U.S. Commitment Key to a Successful Afghanistan
The long process of creating a viable state over Taliban objections will fail without continued involvement by the United States and its allies.
All of the efforts, money and lives expended by Western nations on Afghanistan will be wasted if these governments cut and run, say two retired military flag officers who were involved in the effort. Adm. James G. Stavridis, USN (Ret.), dean of the Fletcher School at Tufts University and former Supreme Allied Commander, Europe, and Gen. John R. Allen, USMC (Ret.), a former commander of the International Security Assistance Force (ISAF), explained the importance of that commitment to Afghanistan in a panel discussion at West 2014, co-sponsored by AFCEA International and the U.S. Naval Institute and being held February 11-13 in San Diego.
“The worst thing we could do is walk away from this turbulent part of the world,” Adm. Stavridis declared, adding that the “vectors are in the right direction.” Afghan society is improving dramatically because of the efforts of the ISAF coalition, and the admiral is cautiously optimistic about the future. “We have a better than even chance of success in Afghanistan,” he added.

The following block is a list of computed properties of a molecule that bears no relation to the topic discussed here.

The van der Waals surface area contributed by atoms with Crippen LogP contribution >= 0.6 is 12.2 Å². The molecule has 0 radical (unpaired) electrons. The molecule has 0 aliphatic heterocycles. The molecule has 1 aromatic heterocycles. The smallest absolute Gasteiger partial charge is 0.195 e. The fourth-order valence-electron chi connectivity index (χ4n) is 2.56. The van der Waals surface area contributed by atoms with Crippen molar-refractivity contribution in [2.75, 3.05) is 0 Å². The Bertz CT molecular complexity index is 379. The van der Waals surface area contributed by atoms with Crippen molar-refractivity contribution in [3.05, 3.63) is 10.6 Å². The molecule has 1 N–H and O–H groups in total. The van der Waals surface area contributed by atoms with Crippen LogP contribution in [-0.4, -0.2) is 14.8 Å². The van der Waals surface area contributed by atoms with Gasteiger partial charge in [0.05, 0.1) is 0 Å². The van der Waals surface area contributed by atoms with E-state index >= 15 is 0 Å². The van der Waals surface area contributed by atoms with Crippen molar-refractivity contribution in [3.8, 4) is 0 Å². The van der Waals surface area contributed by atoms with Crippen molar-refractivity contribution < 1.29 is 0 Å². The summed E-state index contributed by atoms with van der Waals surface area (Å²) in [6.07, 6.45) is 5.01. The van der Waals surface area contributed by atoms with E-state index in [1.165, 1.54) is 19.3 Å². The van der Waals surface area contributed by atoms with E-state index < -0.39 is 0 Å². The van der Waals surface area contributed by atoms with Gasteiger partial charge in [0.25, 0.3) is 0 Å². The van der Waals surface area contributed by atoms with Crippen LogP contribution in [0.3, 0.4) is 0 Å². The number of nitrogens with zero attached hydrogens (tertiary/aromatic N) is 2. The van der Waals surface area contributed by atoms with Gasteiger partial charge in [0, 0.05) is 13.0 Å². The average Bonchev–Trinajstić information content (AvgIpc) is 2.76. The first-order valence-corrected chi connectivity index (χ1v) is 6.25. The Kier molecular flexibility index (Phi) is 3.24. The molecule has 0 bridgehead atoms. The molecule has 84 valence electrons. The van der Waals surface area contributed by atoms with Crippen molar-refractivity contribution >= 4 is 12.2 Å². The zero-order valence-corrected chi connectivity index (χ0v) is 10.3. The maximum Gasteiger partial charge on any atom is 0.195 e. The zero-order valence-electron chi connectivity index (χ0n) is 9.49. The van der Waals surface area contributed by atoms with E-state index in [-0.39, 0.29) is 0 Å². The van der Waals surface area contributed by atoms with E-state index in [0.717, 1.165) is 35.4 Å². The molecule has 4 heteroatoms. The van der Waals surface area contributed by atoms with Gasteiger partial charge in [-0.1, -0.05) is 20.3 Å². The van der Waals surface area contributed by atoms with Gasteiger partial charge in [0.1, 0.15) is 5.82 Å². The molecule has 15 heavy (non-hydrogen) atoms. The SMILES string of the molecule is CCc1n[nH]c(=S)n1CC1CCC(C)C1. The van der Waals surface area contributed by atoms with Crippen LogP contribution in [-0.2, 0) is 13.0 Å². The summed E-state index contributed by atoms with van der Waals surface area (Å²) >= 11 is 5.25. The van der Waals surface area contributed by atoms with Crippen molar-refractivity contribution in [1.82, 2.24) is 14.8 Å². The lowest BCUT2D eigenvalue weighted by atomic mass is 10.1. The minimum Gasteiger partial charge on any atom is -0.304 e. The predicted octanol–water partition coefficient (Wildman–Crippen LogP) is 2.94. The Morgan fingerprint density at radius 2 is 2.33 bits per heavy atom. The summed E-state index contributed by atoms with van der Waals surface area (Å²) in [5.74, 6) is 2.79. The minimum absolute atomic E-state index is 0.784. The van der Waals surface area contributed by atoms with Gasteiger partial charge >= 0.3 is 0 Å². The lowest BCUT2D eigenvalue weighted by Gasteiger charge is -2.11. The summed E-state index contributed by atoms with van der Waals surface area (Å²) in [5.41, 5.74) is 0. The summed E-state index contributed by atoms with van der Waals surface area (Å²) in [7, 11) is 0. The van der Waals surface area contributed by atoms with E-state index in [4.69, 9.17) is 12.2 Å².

Gen. Allen stated, “Without security, nothing is possible in the future of Afghanistan. With security, everything is possible. We haven’t achieved that yet, but we are working toward it.” To help achieve this security, Adm. Stavridis offered, Afghanistan will need 10,000 U.S. troops and about 5,000 to 6,000 coalition troops in the post-2014 security environment.
The admiral compared Afghanistan to Columbia and the Balkans 10 years ago. Both areas were “in severe political decline,” but U.S. engagement reversed that decline and helped lead to positive developments. And, Afghanistan sits atop lots of minerals—such as lithium and rare earths—that could help convert the country away from an economy based on international assistance and narcotics to a natural resource-based economy.